Risk Update

Public Conflicts — Trump Co-defendants Counsel Faces Conflicts Concerns,

Special counsel asks if Nauta’s attorney has too many Mar-a-Lago clients” —

  • “Special counsel Jack Smith has asked Judge Aileen M. Cannon for a hearing to discuss whether the lawyer who represents one of Donald Trump’s co-defendants in the classified documents case has too many conflicts to provide adequate legal advice to his client.”
  • “In a court filing Wednesday, prosecutors said Stanley Woodward — the lawyer for Trump valet Waltine ‘Walt’ Nauta — has represented at least seven other clients whom prosecutors have interviewed about Trump’s alleged efforts to keep classified documents in defiance of the government’s demand they be returned. Two of Woodward’s clients could be called as government witnesses in the trial, the filing said.”
  • “‘The conflict may result in the attorney’s improper use or disclosure of the client’s confidences during the cross-examination,’ the filing reads. ‘The conflict may cause the attorney to pull his punches during cross-examination, perhaps to protect the client’s confidences or to ‘advance the attorney’s own personal interests.’”
  • “Smith asked Cannon to hold a hearing in which the judge would inform Nauta and the two witnesses, whose names have not been made public, of their legal rights and the potential conflicts their attorney poses. Lawyers are generally required to flag to a judge any potential conflicts of interest they encounter.”
  • “If there is a conflict, Nauta would be asked if he still wants Woodward to represent him and if he waives his right to conflict-free representation. Cannon should then determine whether to accept that waiver. Smith suggested that Cannon arrange for an independent lawyer to be at the hearing to advise Nauta and the witnesses if they want.”
  • “‘How is Woodward going to cross-examine the Trump employee when he is not waiving his rights?’ said Joseph A. DeMaria, a former federal prosecutor in Miami who now works as a private attorney.”
  • “The potential conflict highlights how a relatively small group of lawyers are representing a large share of the people entangled in Trump’s legal battles. In addition to the classified documents indictment, the former president was charged Tuesday with conspiracies in connection with the effort to overturn the 2020 election results. He also faces state charges of falsifying business records, and is under investigation in Georgia for trying to block Joe Biden’s victory in that state.”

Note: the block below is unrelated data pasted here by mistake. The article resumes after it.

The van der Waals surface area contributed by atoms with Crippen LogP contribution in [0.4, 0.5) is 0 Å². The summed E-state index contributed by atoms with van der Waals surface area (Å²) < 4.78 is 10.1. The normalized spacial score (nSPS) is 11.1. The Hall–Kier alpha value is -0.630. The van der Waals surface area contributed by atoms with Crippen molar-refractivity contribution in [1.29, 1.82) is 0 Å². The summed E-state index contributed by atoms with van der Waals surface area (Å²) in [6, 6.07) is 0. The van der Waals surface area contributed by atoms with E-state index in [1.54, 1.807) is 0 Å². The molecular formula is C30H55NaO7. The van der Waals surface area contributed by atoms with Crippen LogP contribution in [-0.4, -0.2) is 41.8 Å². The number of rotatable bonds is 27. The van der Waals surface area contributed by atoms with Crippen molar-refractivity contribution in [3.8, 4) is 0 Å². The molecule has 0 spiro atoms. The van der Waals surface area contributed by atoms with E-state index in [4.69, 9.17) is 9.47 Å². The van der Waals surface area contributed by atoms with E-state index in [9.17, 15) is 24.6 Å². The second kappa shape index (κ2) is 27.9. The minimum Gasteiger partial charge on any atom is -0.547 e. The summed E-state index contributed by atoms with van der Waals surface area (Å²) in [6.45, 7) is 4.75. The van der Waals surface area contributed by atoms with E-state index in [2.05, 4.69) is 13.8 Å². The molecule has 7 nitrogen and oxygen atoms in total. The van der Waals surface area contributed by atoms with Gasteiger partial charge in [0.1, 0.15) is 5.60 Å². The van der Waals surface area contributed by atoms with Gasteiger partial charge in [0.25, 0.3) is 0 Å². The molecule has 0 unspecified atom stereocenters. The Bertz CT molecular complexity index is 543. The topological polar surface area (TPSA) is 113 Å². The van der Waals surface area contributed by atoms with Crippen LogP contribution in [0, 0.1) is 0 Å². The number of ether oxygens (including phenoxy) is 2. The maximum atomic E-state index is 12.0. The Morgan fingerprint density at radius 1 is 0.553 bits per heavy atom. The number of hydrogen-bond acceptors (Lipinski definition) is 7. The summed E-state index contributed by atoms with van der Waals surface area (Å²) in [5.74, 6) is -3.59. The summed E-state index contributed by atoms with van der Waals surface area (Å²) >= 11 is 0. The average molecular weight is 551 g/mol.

Conflict of interest draws suspension for West Des Moines lawyer” —

  • “A lawyer who has spent two decades representing various Iowa cities and counties has agreed to a 30-day suspension of his law license due to admitted conflicts of interest.”
  • “In an affidavit filed with the Grievance Commission of the Supreme Court of Iowa, Brick acknowledges that while representing the city of Muscatine, he shared with the then-city administrator, Gregg Mandsager, information about the City Council’s plans to fire Mandsager. Brick also acknowledges he counseled Mandsager on how to set up the mayor and council for a claim of retaliation Mandsager could file against them.”
  • “Court records indicate that the situation grew out of a 2017 case in which a district court judge ruled the City Council had illegally removed the mayor, Diane Broderson, from office, and Mandsager filed a defamation lawsuit against Broderson and the city.”
  • “In April 2019, aware that some council members wanted him fired, Mandsager contacted Brick asking for advice about settling his defamation claim against the city. In his affidavit, Brick admits that he outlined a few options as to how the city administrator could proceed and then wrote, ‘Either way, you would want to make a big public statement about how much you look forward to working with the mayor and the council so you can set them up for a retaliation claim.'”
  • “Brick admits that in the months that followed, as the lawsuit was settled and the council moved forward with plans to fire Mandsager, he provided advice to the council but also continued to communicate with Mandsager, sharing information about the council’s plans and providing advice to Mandsager on how best to proceed with a lawsuit against his client, the city.”
  • “Despite that, Brick states in his affidavit, he wrote to a council member and assured him that if Mandsager was to ask for any legal assistance he would tell Mandsager he worked for the council and so Mandsager would need to obtain his own attorney.”
  • “Brick acknowledges that even as he provided such assurances to the council, he continued to give advice to Mandsager. At one point, Mandsager was watching a livestream of a council meeting and texting Brick at the meeting, asking Brick to address certain matters. ‘Hold on,’ Brick texted back, ‘I’m trying to save your job.'”
  • “A few weeks later, Brick admits, he texted Mandsager to alert him to the fact that one council member ‘just outed me as someone working behind the scenes on your behalf. I’m not sure any of them would be surprised by that, but it certainly makes it even less likely that they would take my advice.'”
  • “In his affidavit, Brick admits that when the council drafted, with Brick’s help, an order terminating Mandsager’s contract with the city, Brick didn’t tell the council that the order’s wording was, in his opinion, legally insufficient — but he did alert Mandsager to that fact.”
  • “In response to Brick’s affidavit consenting to a 30-day suspension, the Iowa Supreme Court Attorney Disciplinary Board agreed that such a penalty was warranted.”
  • “The board said Brick’s ‘more than 20 years of experience as an attorney’ and his ‘deliberate deception of his client’ were aggravating factors in the case.”